If there was a scintilla of a silver lining to the pandemic, it might be that many of us avoided getting a cold or the flu for a year and a half. But when restrictions were lifted, the typical autumn cold returned with a vengeance. You’ve heard it’s name before, no doubt: the super cold (AKA ‘worst cold ever’), with its gale-force symptoms.
The super cold has had a sizeable effect. Calls to 111 about colds, coughs and flu are on the up, according to the UK Health Security Agency; and this week shares in Reckitt Benckiser, the maker of Lemsip, jumped up after its chief executive announced that sales are “higher than where we were in 2019”.
And they might keep rising. For while a normal cold might resolve itself in a few days, people are now reporting that they have been ill for a few weeks, or feel they’ve caught something else as soon as they recovered from the first cold. “How the hell have I got another cold, when I’ve only just got over one”, raged a Twitter user from Nottingham.
So once you’ve tested yourself and ruled out Covid, what’s the cause of this ‘Long not-Covid’ – and what can you do about it?
Your immunity is down
You might be ill for longer than normal because your immune system has not had a lot of recent practise at fighting colds during the lockdowns. Some illnesses, like chickenpox, you tend to only get once in your life as your body can build lasting immunity to them. But for others, like colds, your body tends to only create a short-term immunity, explains Dr Zoe Broughton, a GP based in London. “Long-term immunity relies on the body creating memory B-cells in response to virus exposure,” she says. “[But] for various reasons, common cold viruses don’t produce this type of immunity in the body.”
Instead, your immunity to cold viruses is dependent on how many antibodies remain in your system once you’ve recovered from a cold, and they tend to deplete pretty quickly. Broughton says that this means that after 18 months of social distancing, “your antibody levels to the common cold viruses will be sitting at pretty much zero”, and it might take you much longer than normal to get over a cold.
Catching multiple colds back-to-back
If you’ve been ill for a few weeks or more, you might have experienced some snatches of time in between when you started to feel a little bit better, before relapsing back into symptoms. This might be because you’ve caught different colds in close succession, says Broughton.
“It can feel like you have a never-ending cold”, she told The Telegraph previously. “In fact you have just been unlucky and contracted two cold viruses back to back.”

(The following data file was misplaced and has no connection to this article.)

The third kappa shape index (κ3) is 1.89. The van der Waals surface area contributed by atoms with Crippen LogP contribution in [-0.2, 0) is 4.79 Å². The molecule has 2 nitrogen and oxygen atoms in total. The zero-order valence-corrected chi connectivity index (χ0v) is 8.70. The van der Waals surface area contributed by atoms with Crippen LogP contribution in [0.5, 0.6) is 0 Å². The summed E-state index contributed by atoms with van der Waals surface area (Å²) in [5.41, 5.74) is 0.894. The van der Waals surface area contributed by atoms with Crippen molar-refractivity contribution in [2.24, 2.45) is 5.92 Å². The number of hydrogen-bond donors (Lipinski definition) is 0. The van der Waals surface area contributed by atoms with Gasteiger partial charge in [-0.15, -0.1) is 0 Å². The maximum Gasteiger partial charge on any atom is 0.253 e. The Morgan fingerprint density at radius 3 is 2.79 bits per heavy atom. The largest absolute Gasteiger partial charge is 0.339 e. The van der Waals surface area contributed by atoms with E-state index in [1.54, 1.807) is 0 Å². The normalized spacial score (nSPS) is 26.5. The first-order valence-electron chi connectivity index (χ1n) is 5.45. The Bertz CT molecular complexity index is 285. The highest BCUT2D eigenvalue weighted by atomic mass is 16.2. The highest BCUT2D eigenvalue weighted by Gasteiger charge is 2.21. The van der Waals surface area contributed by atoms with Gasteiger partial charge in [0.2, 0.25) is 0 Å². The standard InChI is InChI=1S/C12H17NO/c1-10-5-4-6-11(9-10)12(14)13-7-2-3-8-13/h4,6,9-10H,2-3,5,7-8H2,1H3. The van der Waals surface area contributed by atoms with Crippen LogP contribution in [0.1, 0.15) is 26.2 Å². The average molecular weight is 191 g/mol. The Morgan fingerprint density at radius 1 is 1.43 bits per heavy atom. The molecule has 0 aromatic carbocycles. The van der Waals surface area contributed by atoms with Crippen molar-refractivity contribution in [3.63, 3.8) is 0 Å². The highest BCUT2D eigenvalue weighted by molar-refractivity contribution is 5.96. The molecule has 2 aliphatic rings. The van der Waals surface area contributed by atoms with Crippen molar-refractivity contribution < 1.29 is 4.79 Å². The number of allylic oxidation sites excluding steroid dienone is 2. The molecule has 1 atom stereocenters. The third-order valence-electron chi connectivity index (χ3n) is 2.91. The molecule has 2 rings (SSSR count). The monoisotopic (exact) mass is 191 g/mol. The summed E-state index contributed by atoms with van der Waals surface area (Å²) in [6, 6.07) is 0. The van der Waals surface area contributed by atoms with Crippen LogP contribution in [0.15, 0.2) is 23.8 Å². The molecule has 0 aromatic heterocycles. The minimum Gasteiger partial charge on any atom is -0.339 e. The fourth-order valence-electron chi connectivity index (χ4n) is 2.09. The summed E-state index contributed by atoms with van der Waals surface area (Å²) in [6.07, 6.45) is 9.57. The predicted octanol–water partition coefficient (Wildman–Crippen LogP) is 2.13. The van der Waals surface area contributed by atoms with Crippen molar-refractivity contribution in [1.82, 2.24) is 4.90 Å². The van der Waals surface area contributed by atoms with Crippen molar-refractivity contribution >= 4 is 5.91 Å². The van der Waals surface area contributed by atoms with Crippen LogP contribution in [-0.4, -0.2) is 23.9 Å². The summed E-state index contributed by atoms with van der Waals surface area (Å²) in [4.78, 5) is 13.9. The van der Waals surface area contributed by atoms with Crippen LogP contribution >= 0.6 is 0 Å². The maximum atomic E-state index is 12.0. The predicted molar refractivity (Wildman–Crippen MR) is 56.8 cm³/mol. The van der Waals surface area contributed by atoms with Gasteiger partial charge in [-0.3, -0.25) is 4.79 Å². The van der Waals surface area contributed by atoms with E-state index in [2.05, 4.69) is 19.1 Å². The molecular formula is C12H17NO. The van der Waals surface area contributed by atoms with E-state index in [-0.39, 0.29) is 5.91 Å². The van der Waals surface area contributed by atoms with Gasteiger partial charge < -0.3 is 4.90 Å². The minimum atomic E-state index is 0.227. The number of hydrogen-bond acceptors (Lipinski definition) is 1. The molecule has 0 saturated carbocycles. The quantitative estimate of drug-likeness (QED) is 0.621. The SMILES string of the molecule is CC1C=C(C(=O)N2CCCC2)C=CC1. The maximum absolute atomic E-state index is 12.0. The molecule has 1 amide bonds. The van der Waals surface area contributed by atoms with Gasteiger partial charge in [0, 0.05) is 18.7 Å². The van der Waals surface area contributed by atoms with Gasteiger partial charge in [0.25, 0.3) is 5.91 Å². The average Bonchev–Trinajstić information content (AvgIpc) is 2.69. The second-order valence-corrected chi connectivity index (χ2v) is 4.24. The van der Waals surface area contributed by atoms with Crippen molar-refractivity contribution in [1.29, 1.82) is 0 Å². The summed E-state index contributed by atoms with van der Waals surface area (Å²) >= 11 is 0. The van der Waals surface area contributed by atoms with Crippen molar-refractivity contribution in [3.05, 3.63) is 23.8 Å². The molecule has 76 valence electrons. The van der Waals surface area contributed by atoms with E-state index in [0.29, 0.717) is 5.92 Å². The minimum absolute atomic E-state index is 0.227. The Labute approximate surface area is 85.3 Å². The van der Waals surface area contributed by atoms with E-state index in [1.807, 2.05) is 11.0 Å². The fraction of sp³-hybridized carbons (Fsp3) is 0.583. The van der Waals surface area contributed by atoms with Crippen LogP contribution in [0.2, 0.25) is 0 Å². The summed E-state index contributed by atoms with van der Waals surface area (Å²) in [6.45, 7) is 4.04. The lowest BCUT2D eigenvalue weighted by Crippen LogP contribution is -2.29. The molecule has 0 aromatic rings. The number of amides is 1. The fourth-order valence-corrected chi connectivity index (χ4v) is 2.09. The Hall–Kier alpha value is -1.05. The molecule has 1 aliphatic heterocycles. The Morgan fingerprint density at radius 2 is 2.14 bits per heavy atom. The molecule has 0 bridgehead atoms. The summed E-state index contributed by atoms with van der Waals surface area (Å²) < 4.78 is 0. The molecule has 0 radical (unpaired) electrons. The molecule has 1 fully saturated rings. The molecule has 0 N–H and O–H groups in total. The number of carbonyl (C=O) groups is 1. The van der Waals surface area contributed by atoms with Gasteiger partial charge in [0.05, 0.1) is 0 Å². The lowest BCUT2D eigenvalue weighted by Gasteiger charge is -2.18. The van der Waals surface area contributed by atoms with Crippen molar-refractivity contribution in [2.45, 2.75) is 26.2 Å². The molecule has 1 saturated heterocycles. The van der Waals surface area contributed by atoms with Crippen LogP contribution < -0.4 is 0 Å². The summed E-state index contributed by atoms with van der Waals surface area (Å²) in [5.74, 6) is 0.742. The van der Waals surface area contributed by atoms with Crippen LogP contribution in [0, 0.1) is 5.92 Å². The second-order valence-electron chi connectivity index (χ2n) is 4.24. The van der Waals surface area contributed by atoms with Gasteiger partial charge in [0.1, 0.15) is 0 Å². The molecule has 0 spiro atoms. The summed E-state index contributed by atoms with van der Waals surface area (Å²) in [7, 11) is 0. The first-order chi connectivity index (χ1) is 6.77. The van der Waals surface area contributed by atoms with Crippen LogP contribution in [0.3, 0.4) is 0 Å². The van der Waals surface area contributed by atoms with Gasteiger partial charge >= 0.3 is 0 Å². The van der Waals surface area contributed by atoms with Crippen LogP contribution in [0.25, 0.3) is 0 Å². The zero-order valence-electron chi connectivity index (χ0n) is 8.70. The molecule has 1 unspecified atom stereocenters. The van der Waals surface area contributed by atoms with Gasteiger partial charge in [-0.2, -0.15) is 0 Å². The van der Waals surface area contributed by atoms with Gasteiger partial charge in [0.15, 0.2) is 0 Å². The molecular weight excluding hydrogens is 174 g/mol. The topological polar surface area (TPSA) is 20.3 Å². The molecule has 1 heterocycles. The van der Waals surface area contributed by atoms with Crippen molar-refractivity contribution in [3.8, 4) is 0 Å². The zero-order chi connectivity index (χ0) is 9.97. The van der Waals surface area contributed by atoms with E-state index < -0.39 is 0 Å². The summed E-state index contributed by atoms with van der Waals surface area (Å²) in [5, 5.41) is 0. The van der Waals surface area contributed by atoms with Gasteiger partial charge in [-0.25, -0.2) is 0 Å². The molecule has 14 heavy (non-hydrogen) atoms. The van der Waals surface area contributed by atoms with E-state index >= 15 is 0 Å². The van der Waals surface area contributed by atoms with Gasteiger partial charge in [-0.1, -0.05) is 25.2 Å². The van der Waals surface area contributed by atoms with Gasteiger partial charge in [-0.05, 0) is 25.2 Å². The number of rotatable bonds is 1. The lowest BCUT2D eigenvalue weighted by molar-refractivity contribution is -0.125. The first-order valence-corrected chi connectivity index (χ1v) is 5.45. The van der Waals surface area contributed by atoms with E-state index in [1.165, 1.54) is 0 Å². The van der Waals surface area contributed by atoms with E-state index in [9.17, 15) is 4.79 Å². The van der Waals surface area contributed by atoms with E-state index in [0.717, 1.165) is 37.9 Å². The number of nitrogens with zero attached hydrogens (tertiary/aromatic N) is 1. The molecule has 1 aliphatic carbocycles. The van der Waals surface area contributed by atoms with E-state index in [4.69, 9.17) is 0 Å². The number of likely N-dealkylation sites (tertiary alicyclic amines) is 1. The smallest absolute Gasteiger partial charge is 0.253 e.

Broughton says that your immune system might struggle to fight another virus just after getting over the first cold, but this is very dependent on timing. In the first few days of a cold you may actually have more resilience against a secondary infection, given your body will be producing high levels of antiviral compounds, says Professor Ron Eccles, founder of the Common Cold Centre. If you have a runny nose that can also be a helpful defence against other infections as it will help to “wash them out” of your system, says Eccles.
But after the first few days, your immune response will switch to being focused on antibodies, which are specific to individual pathogens and are not a panacea against all viral infections.
If you’ve had a cold and passed it to colleagues or friends, then it’s possible that it could come back to you again, says Eccles. Length of immunity varies hugely between different people, and tends to be stronger for people who were more ill in the first place, but it will likely only be a matter of weeks or months, he says, which isn’t long.
The one hopeful thing is that if you catch the same cold for a second time, it likely won’t be as severe. “The chances are it will be a milder illness, and you might get it again and not get any symptoms”, he says.
Multiple infections at once
It’s also possible to catch multiple viral infections at once, which can deplete your energy and delay your recovery. The worst of all might be simultaneous flu and Covid, according to a new report from the New and Emerging Respiratory Virus Threats Advisory Group (Nervtag). They found that the typical stay for people hospitalised with Covid was seven days, but more than doubled to 16 days for those unlucky enough to have the flu too.
Of course, it’s very unlikely that you will be able to find out whether it’s one or more viruses that you are dealing with at once, unless you have laboratory tests.
We’ve forgotten what colds are like
Another reason we might feel like we’re trapped in constant illness could be that after a year and a half of dodging viruses, we’ve simply forgotten what they’re like, says Eccles. “It may be just a perception that people are shocked because they haven’t had a cold for 18 months,” he says. “A common cold isn’t a cold like it used to be because of the fear of Covid, so it might be the psychology has changed and we’re interpreting them differently.”
When to seek help
It is typical for a cold to last up to a fortnight, but if you’re still ill after three weeks then it’s time to contact your GP, according to the NHS. Other symptoms to look out for are feeling suddenly worse, a temperature that is very high or you feel both hot and shivery, shortness of breath, or chest pain. If you have a long-term medical condition or a weakened immune system and you feel ill, or if you are concerned about how ill your child is, you should contact your doctor.Internet Explorer Channel Network